Background: Paruresis, or “shy bladder syndrome”, is a relatively common anxiety disorder, yet little is known about the causes of, and effective treatments for this disabling condition. Aim: This report describes a case study in which a man (Peter) presenting with paruresis was treated using formulation-driven CBT, which aimed to address the idiosyncratic processes that were maintaining his anxiety and avoidance of urinating in public. Method: Peter attended 12 sessions of CBT including one follow-up session a month after treatment had ended. Treatment involved collaboratively developing an idiosyncratic case conceptualization (identifying longitudinal and cross-sectional factors involved in the development and maintenance of his difficulties), followed by a number of standard cognitive and behavioural interventions commonly used in evidence-based CBT protocols for other anxiety disorders. Peter completed sessional outcome measures of paruresis symptomatology, anxiety, depression, social anxiety and functional impairment. Results: Peter subjectively found the intervention helpful and his scores on all of the outcome measures reduced over the course of his therapy, and were maintained at one month follow-up. Conclusions: This report adds to the scarce literature regarding effective treatments for individuals suffering with paruresis. Limitations of the design are acknowledged and ideas for further research in this area are discussed.
Variation in human cognitive ability is of consequence to a large number of health and social outcomes and is substantially heritable. Genetic linkage, genome-wide association, and copy number variant studies have investigated the contribution of genetic variation to individual differences in normal cognitive ability, but little research has considered the role of rare genetic variants. Exome sequencing studies have already met with success in discovering novel trait-gene associations for other complex traits. Here, we use exome sequencing to investigate the effects of rare variants on general cognitive ability. Unrelated Scottish individuals were selected for high scores on a general component of intelligence (g). The frequency of rare genetic variants (in n = 146) was compared with those from Scottish controls (total n = 486) who scored in the lower to middle range of the g distribution or on a proxy measure of g. Biological pathway analysis highlighted enrichment of the mitochondrial inner membrane component and apical part of cell gene ontology terms. Global burden analysis showed a greater total number of rare variants carried by high g cases versus controls, which is inconsistent with a mutation load hypothesis whereby mutations negatively affect g. The general finding of greater non-synonymous (vs. synonymous) variant effects is in line with evolutionary hypotheses for g. Given that this first sequencing study of high g was small, promising results were found, suggesting that the study of rare variants in larger samples would be worthwhile.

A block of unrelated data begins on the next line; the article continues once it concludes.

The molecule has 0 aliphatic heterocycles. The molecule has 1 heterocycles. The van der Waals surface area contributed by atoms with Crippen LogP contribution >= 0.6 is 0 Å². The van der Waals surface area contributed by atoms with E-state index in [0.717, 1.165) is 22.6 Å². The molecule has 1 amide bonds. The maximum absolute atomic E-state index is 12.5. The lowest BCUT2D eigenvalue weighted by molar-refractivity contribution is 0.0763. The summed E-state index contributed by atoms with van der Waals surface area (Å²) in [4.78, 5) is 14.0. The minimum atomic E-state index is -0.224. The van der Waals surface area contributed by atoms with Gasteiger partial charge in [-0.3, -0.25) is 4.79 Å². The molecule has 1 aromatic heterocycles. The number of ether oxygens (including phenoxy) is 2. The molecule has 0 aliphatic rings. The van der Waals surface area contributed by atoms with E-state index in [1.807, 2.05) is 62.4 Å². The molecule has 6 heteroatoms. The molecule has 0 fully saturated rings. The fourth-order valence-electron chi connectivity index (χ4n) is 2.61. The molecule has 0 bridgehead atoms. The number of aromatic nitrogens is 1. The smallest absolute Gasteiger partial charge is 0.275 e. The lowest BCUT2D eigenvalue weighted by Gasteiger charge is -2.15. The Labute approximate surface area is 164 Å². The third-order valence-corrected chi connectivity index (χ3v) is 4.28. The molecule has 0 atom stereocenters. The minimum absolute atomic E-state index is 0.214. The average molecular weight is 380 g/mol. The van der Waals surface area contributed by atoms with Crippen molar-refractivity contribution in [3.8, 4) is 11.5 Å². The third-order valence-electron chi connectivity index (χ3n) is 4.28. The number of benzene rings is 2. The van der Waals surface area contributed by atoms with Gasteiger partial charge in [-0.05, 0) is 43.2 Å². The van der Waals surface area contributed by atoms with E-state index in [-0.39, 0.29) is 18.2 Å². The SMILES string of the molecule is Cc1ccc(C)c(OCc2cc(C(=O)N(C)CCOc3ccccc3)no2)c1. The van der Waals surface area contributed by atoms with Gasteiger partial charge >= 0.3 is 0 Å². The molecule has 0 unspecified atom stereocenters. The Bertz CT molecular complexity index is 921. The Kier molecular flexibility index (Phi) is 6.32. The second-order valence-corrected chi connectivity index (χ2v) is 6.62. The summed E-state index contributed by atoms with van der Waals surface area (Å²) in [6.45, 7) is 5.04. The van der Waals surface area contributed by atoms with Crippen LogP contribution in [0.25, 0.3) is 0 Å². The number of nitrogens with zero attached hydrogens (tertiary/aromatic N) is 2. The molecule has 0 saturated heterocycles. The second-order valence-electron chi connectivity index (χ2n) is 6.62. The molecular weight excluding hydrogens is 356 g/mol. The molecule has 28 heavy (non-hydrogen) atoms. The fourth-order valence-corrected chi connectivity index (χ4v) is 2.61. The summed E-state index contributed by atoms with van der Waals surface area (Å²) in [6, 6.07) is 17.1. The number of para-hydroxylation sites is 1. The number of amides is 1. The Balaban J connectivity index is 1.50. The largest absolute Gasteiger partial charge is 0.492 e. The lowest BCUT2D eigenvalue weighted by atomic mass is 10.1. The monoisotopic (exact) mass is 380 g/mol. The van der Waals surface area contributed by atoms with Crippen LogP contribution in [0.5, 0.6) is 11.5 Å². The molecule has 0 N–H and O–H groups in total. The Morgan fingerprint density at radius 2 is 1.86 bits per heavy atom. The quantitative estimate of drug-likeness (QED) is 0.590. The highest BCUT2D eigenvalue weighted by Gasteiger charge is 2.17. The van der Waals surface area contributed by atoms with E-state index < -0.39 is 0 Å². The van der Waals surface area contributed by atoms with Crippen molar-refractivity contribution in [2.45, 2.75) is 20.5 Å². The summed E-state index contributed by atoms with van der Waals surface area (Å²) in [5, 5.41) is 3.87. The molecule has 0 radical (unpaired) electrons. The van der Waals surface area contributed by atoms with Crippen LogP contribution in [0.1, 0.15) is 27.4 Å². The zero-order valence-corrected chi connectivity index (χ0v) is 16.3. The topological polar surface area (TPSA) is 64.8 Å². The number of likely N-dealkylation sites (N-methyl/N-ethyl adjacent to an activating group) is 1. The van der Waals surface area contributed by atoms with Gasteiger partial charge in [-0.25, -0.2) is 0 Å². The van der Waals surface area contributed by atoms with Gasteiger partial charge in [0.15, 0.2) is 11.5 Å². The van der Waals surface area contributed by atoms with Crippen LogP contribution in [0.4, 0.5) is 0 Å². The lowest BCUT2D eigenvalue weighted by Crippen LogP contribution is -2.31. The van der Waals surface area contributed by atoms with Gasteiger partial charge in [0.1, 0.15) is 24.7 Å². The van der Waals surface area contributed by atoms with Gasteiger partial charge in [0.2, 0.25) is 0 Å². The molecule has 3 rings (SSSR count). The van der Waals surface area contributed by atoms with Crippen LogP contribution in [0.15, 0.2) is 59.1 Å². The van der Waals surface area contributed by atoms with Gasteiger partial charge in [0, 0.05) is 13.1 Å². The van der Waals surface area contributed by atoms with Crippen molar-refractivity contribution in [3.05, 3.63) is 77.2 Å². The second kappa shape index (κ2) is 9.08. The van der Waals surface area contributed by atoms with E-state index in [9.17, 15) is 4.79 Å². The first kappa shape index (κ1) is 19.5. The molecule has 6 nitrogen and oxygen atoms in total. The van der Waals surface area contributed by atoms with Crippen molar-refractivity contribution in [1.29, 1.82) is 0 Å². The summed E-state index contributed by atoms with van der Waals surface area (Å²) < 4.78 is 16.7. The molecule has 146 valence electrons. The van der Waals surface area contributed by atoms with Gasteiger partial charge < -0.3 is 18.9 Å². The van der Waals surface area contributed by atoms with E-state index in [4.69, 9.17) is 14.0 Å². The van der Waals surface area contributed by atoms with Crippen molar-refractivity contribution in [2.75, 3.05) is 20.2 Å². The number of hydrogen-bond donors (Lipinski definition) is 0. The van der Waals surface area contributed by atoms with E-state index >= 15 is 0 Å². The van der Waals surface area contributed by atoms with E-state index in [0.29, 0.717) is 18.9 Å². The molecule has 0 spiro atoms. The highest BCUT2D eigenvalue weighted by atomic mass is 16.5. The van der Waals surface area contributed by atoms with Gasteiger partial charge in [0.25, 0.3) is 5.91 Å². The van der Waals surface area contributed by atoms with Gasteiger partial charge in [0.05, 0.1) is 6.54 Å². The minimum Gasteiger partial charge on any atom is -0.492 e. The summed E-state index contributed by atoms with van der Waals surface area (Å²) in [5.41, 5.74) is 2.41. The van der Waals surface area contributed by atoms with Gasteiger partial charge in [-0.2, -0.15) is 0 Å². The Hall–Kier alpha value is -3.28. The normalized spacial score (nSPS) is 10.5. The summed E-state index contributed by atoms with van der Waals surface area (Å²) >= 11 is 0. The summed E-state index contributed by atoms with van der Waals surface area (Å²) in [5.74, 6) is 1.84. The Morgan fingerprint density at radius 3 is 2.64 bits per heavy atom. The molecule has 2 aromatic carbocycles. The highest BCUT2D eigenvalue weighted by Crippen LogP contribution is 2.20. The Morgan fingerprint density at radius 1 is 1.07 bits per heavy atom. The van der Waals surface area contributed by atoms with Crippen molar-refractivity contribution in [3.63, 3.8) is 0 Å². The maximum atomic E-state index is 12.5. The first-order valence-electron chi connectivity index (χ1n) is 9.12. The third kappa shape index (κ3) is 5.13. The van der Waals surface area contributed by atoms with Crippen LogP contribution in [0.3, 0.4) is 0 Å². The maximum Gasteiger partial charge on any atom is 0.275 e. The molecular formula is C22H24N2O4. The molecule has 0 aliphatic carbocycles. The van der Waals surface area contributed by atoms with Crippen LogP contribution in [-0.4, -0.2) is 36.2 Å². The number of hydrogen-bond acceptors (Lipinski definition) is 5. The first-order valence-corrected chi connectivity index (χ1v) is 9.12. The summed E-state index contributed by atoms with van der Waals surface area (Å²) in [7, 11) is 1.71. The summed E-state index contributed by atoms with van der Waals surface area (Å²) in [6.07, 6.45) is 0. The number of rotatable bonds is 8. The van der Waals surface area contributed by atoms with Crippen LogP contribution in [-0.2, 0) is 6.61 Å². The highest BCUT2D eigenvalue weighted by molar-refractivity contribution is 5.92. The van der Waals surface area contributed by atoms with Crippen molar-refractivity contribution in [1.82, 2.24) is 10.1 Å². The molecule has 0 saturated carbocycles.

This book provides an overview of the research related to psychological assessment across South Africa. The thirty-six chapters provide a combination of psychometric theory and practical assessment applications in order to combine the currently disparate research that has been conducted locally in this field. Existing South African texts on psychological assessment are predominantly academic textbooks that explain psychometric theory and provide brief descriptions of a few testing instruments. Psychological Assessment in South Africa provides in-depth coverage of a range of areas within the broad field of psychological assessment, including research conducted with various psychological instruments. The chapters critically interrogate the current Eurocentric and Western cultural hegemonic practices that dominate the field of psychological assessment. The book therefore has the potential to function both as an academic text for graduate students, as well as a specialist resource for professionals, including psychologists, psychometrists, remedial teachers and human resource practitioners.